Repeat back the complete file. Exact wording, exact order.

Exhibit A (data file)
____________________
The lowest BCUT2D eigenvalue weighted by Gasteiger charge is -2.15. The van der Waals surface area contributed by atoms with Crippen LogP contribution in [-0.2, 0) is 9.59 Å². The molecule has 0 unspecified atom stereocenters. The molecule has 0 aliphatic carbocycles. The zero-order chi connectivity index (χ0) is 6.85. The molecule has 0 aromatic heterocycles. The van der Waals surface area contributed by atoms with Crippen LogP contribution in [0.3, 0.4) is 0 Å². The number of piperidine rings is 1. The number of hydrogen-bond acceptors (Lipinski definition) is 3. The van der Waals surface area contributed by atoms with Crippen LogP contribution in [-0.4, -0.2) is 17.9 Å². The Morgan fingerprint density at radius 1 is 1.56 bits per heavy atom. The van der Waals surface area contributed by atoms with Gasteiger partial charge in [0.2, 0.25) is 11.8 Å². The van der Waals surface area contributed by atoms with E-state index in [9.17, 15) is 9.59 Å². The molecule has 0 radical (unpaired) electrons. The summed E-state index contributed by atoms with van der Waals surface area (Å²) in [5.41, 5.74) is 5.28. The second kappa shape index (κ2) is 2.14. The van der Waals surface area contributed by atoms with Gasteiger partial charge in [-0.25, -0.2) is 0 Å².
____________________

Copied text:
The lowest BCUT2D eigenvalue weighted by Gasteiger charge is -2.15. The van der Waals surface area contributed by atoms with Crippen LogP contribution in [-0.2, 0) is 9.59 Å². The molecule has 0 unspecified atom stereocenters. The molecule has 0 aliphatic carbocycles. The zero-order chi connectivity index (χ0) is 6.85. The molecule has 0 aromatic heterocycles. The van der Waals surface area contributed by atoms with Crippen LogP contribution in [0.3, 0.4) is 0 Å². The number of piperidine rings is 1. The number of hydrogen-bond acceptors (Lipinski definition) is 3. The van der Waals surface area contributed by atoms with Crippen LogP contribution in [-0.4, -0.2) is 17.9 Å². The Morgan fingerprint density at radius 1 is 1.56 bits per heavy atom. The van der Waals surface area contributed by atoms with Gasteiger partial charge in [0.2, 0.25) is 11.8 Å². The van der Waals surface area contributed by atoms with E-state index in [9.17, 15) is 9.59 Å². The molecule has 0 radical (unpaired) electrons. The summed E-state index contributed by atoms with van der Waals surface area (Å²) in [5.41, 5.74) is 5.28. The second kappa shape index (κ2) is 2.14. The van der Waals surface area contributed by atoms with Gasteiger partial charge in [-0.25, -0.2) is 0 Å².